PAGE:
I personally think the Twinstar is probably about the easiest training platform to get your ME, ME-IFR, MEI, or MEII. However, I would also have to say whether or not it is the best would totally depend on what you were going to do once you get your rating. For me, my goal is to continue to fly the Twinstar and then move into a VLJ. If I were wanting to go fly a 310 for cargo, I would not want to get time or ratings in the Twinstar.

My reason is this…the Twinstar is not your typical “twin”. First and foremost the engines are FADEC, so you have single lever operation. You don’t have to worry about feathering, prop sync, mixture, etc. You simply look at the G1000, push the levers up to 80% power, and the system auto syncs, leans, adjusts props, etc. In the event of a failure, the FADEC will beat you to isolating the dead engine.

The Twinstar is also very forgiving during an engine fail. The large wings, winglets, and aero package keeps the plane single even in a critical failure. Beyond a few safety procedures in the event of an engine failure, the airplane acts like a fast single engine.

For the person who is going to stay with the Twinstar, all of these features make it something VERY safe and stable, while being fairly easy to learn. It is equally awesome if you want to move into something technologically advanced like a VLJ. However, if you are going to use the Twinstar as your training platform and then go fly a 1985 King 90, I think you may be setting yourself up for trouble. Granted you will most likely go through factory training, type training, etc. Just beware that your Twinstar time although counting in your logbook for ME, probably shouldn’t count in your mind as experience toward one of the older twins.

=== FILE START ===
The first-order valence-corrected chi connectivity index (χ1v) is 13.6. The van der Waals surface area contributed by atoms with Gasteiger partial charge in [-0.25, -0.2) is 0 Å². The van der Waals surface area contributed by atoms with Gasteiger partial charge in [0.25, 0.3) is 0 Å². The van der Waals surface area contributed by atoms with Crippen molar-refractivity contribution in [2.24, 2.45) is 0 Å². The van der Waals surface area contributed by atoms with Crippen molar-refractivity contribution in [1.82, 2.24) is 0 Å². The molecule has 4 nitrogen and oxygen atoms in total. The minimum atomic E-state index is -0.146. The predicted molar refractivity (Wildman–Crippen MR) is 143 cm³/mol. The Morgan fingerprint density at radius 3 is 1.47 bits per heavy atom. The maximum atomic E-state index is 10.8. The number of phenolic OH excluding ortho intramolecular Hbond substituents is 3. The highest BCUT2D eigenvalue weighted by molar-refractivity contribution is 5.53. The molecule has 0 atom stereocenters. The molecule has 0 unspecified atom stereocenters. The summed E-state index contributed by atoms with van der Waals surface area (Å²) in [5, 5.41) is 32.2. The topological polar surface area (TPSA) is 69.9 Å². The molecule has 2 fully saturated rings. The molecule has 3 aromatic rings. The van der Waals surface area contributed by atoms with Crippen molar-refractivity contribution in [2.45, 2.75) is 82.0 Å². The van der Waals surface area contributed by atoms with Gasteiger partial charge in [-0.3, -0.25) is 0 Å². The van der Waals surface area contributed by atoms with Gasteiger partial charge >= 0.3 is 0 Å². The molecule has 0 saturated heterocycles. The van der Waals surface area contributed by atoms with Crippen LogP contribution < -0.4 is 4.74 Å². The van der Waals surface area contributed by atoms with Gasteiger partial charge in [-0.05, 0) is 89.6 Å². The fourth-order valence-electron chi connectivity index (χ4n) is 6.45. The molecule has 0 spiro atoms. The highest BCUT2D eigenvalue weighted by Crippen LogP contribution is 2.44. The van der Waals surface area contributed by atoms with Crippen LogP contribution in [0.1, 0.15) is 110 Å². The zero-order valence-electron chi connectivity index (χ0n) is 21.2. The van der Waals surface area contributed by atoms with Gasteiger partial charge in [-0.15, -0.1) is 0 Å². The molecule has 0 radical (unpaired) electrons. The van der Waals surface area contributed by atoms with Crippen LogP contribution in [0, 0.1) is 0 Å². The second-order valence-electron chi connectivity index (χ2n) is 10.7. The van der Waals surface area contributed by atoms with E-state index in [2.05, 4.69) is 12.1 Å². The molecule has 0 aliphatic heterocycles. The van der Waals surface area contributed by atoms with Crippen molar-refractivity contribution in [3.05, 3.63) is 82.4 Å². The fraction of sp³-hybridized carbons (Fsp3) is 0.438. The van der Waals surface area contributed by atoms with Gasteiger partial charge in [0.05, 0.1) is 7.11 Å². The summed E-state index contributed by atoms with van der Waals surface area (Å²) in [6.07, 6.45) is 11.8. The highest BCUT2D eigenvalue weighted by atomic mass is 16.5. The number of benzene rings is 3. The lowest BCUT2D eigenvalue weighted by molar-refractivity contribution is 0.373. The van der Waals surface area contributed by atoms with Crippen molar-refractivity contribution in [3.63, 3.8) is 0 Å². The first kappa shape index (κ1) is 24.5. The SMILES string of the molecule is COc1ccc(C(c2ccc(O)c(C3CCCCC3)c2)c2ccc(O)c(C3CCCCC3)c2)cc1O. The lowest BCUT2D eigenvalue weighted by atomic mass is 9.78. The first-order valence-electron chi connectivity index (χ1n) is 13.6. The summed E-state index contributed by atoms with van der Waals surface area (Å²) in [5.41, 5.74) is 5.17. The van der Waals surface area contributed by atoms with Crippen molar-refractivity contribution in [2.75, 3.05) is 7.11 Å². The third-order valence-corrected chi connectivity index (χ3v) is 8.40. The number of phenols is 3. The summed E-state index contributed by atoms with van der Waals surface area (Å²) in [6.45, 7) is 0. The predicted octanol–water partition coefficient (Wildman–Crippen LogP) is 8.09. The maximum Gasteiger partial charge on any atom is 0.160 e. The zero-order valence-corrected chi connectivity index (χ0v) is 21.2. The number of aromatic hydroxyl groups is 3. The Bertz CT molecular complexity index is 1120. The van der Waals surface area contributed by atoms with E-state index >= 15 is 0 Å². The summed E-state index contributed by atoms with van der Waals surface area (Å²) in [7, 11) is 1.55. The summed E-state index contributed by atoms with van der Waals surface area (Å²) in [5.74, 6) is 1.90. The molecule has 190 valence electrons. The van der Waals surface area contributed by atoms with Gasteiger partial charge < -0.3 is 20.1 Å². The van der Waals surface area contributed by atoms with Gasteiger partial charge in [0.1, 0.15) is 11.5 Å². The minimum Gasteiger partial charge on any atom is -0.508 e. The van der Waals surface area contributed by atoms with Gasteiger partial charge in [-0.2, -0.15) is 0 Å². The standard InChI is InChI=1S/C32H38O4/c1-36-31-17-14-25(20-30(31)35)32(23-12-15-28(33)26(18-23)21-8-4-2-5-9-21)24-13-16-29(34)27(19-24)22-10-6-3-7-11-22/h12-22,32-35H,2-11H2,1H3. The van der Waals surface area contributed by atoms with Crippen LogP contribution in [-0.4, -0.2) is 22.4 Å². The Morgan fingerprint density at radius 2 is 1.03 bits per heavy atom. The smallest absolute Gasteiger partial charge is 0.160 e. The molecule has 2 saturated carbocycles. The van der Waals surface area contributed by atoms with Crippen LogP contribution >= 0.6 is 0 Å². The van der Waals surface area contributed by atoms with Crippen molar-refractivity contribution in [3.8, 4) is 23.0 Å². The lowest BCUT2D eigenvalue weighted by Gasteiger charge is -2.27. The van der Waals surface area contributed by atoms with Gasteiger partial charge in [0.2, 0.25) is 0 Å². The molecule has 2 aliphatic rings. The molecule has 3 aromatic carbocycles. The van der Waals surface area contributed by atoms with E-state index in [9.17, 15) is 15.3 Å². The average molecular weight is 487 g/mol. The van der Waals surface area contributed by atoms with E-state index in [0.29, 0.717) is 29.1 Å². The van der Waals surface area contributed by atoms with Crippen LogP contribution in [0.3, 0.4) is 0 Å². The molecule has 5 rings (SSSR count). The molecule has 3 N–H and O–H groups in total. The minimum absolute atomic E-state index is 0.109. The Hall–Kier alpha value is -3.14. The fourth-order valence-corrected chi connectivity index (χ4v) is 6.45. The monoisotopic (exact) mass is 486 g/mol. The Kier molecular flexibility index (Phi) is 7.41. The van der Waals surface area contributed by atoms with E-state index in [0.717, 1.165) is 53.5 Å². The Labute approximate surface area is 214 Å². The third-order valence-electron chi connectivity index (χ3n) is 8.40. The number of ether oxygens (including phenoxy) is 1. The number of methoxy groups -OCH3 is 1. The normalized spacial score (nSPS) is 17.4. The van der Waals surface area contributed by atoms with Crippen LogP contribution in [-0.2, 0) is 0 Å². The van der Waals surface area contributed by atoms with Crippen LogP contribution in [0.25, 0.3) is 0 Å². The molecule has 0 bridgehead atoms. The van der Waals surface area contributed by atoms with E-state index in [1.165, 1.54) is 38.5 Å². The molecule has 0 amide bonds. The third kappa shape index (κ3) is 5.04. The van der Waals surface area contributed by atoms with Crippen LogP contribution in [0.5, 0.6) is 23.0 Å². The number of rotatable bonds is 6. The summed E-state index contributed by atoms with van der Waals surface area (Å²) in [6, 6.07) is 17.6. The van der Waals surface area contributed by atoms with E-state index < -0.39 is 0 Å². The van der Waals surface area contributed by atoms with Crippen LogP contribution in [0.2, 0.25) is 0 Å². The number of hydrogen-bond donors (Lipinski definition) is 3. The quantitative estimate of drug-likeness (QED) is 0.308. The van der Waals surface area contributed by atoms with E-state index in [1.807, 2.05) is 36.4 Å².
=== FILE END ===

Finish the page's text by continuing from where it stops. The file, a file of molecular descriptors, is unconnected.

Although I am not the expert at all in what experience relates from one plane to another, I can tell you my personal feelings. I may be totally wrong and you might find something different. With all that writing, here is the summary of my thoughts: :slight_smile:

The Twinstar is probably by far the easiest plane to get your ME ratings.

The Twinstar is probably the safest, most economical, most fun ME in existence right now.

I think it is the best time builder for a VLJ or light jet.

I don’t think it is the best plane to build time for you to go fly a complicated twin.

Hope this helps!!

Being FADEC equipped, this plane is no longer complex because you cannot adjust the prop yourself, the computer does it for you. If I’m not mistaken, this doesn’t apply if you get it equipped w/ lycoming engines (still has the constant speed props).

what’s the single-engine performance on these twin stars?

Actually you still will have to have a complex rating due to floppy legs. (retractable gear). However, it is not High Performance being only 135hp per engine.

The Lycoming engines are not an option for US delivery.

On a single engine @mtow it will climb at 300fpm up to over 10,000msl.

You put that rather well. I have had this discussion with many people, and you would be suprised how many people are smart enough to get a bunch of ratings yet need a virtual head pounding to get that point.